Our Favorite Books About Cars, Racing, and the Automotive Hobby

Whether it's a technical handbook on how to improve your racing line or a creative examination of the hobby we love, these are our favorite automotive reading materials.

Whether you're looking for technical instruction, historical documentation, or just a really compelling car story, these are the required texts of the automotive hobby.

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Side Glances, Vol. 1, by Peter Egan


Any automotive reading list must contain R&T's Peter Egan. His monthly Side Glances column was insightful, inspiring, and often hilarious. Anyone who's taken a disastrous road trip, restored a cantankerous old basketcase, or simply admired the beauty of a well-designed automobile will find something to relate to. Volume One covers Egan's columns from 1983 to 1992.

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Side Glances, Vol. 2, by Peter Egan


Volume Two of the Side Glances series covers Egan's columns from 1992 to 1997, including some of his most hilarious material. Like "Ace Mechanic, Car Detective," or the deeply relatable "How to Tell When It's the End of the Racing Season."

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Side Glances, Vol. 3, by Peter Egan


Volume 3 of the series includes Egan's columns from 1998 to 2002, and also offers some of Egan's most noteworthy feature-length R&T articles: "By the Time We Got to Woodstock," from the November, 1998 issue, and "Rectified Spirits," published in September, 2000.

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Peter Egan: Side Glances


Puzzlingly, the fourth and final volume of hardbound Egan columns is titled simply "Side Glances." But this book covers the most recent of Egan's R&T columns, spanning from 2002 to 2006. It also includes Egan's April Fools road test of a Zamboni from 2005, and the delightful road trip story "A Jaguar in Moose Country," where Peter and wife Barb drove his recently-restored Jaguar E-Type as far north into Canada as the road would take them.

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Speed Secrets, by Ross Bentley


Perhaps the most trusted driving technique handbook ever published, Speed Secrets is the first of master instructor Ross Bentley's series on how to improve your driving. More than just a handbook on where to brake and how to turn, it's a guide for preparing yourself mentally, physically, and financially for the world of racing, either as a hobby or a career.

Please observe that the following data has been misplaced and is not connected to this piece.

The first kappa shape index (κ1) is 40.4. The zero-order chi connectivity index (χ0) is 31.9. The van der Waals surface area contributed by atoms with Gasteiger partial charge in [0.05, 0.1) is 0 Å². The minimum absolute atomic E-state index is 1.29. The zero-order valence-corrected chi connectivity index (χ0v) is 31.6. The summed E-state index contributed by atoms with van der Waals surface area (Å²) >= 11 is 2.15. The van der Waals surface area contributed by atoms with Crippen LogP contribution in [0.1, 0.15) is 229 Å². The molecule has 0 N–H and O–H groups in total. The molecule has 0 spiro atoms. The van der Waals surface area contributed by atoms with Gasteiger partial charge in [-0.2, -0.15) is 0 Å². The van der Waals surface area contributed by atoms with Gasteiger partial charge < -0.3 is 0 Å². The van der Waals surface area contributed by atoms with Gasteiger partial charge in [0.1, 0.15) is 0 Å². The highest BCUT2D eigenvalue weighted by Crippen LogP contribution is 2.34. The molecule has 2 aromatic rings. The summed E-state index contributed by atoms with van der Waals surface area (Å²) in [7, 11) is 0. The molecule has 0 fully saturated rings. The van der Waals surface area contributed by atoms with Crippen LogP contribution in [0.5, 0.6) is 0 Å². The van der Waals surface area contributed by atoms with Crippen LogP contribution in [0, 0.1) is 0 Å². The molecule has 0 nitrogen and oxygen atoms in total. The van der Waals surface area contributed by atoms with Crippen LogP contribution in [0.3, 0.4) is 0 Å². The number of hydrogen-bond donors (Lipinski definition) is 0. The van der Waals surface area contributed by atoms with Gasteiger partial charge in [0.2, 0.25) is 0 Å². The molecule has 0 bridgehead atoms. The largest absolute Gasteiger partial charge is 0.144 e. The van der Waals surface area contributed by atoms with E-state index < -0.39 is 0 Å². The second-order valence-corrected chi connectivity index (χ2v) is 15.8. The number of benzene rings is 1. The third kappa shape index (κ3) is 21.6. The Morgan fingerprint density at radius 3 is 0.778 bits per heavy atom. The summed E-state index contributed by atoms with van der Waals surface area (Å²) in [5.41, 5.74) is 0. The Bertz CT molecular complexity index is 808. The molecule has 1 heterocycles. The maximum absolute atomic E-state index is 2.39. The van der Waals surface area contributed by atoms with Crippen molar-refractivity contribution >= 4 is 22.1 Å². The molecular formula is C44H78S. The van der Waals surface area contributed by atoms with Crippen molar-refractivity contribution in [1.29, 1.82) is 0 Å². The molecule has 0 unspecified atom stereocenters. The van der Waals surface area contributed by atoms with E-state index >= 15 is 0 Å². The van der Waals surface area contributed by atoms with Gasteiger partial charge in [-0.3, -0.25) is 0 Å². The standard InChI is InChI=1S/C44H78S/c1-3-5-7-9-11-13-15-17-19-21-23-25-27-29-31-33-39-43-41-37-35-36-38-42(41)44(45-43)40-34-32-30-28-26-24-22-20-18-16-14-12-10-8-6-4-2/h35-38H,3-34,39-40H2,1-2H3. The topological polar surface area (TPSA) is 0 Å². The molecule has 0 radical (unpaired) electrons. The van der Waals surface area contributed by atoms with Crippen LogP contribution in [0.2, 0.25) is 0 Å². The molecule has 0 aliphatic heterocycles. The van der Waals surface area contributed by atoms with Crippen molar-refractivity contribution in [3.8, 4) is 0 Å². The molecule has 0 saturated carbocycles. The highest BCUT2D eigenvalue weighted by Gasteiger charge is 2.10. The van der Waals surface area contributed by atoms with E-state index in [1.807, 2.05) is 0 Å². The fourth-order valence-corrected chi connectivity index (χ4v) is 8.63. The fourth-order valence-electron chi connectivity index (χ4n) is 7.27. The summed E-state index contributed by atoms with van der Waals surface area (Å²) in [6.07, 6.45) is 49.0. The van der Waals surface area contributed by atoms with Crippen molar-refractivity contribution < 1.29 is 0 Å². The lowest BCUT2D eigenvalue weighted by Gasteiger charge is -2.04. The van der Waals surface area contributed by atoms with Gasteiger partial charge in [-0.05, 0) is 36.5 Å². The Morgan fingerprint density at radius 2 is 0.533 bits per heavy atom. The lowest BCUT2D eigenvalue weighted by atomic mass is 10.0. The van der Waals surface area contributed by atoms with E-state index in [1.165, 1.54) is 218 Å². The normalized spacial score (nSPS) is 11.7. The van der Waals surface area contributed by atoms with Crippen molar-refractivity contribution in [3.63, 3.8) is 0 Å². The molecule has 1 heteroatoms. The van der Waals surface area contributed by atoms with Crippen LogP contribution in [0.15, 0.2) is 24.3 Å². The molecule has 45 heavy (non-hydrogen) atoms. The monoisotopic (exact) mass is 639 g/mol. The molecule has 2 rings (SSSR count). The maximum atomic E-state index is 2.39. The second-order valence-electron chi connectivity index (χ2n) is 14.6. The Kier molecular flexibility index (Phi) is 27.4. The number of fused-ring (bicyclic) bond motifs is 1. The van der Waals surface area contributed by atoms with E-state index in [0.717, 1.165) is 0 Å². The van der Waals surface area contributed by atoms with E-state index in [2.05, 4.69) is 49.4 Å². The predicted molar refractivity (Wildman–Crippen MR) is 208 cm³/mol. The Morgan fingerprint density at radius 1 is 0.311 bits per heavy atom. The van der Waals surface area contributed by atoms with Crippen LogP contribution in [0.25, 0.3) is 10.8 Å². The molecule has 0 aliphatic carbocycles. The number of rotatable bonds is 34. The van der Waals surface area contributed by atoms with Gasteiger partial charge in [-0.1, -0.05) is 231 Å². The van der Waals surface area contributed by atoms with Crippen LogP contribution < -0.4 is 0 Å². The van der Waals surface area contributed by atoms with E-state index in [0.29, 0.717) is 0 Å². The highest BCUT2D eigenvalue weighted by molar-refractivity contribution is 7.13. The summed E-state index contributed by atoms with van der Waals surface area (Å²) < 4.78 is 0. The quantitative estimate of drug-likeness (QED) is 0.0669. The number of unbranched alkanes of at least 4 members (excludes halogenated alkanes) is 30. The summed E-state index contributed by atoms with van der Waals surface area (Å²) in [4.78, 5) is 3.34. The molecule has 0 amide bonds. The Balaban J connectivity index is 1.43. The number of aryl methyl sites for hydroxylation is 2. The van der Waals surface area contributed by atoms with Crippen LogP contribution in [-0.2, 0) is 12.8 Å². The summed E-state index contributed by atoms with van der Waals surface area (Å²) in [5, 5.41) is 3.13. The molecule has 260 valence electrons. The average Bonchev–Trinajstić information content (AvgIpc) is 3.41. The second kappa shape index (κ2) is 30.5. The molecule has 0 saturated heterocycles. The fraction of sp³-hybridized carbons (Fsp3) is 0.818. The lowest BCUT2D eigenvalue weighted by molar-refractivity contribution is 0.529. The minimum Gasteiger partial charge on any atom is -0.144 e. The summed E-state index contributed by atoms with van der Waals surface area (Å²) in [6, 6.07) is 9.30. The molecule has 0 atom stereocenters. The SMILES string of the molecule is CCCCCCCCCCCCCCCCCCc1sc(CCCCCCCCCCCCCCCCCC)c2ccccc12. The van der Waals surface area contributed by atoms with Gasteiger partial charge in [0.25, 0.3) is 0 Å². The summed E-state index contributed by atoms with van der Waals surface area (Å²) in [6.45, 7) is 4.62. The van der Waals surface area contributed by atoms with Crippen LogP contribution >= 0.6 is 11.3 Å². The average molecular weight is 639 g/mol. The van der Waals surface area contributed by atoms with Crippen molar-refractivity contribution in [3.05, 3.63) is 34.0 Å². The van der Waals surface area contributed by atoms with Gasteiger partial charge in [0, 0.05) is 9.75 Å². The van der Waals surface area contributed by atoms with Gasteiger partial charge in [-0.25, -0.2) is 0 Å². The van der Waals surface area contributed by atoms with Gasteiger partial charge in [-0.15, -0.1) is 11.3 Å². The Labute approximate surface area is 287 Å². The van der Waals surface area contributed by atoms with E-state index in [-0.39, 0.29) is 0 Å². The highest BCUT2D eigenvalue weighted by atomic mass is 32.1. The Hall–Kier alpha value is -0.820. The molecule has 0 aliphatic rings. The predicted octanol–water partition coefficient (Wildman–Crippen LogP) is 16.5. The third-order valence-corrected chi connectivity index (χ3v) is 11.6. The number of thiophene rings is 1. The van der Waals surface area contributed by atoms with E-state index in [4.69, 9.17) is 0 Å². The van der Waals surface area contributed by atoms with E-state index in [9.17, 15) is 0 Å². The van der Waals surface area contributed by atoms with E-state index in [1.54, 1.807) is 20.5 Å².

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The Art of Racing in the Rain, by Garth Stein


Stick with me on this one. This is a fiction novel, told from the point of view of a dog named Enzo. Sounds crazy, but it works. Enzo witnesses his owner's journey through love, heartbreak, fear, and redemption. You don't have to love cars to love this story—but it's chock full of details to make a gearhead grin.

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Peter Veldman: Dutch Immigrant, American Entrepreneur, by Andrea Midgett

This is the fascinating story of Tire Rack founder Peter Veldman, who came to the US shortly after WWII, fought in the Korean War, and worked lots of jobs before becoming a tire giant.

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Erich Strenger and Porsche: A Graphical Report, by Mats Kubiak

This is one of the coolest automotive books to come out this year. It's a beautifully put together look at the life and work of Erich Strenger, Porsche's in-house graphic designer and photographer from the early 1950s to the late 1980s. There's tons of full-color posters and Christophorus covers reprinted here that Porsche geeks will love.

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Sports Car and Competition Driving, by Paul Frère


Road & Track's longtime European Editor Paul Frère wrote one of the definitive books on how to drive fast. This, along with Ross Bentley's Speed Secrets, is essential for anyone looking to get into racing, or just trying to be faster and safer at their local track days.

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Winning Is Not Enough, by Jackie Stewart

Tons of racers have written autobiographies, but few are totally essential, like Jackie Stewart's. Besides being a triple world champ, Stewart has been a longtime advocate for increasing safety in motorsports, so his perspective is enlightening.

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The Unfair Advantage, by Mark Donohue

In his far-too-brief career Mark Donohuse was The Man in US motorsports. He won the Indy 500 and totally dominated both Can-Am and Trans-Am driving for Roger Penske. He was also a brilliant engineer whoo knew how to get he most out of a car, so his insight is fascinating.

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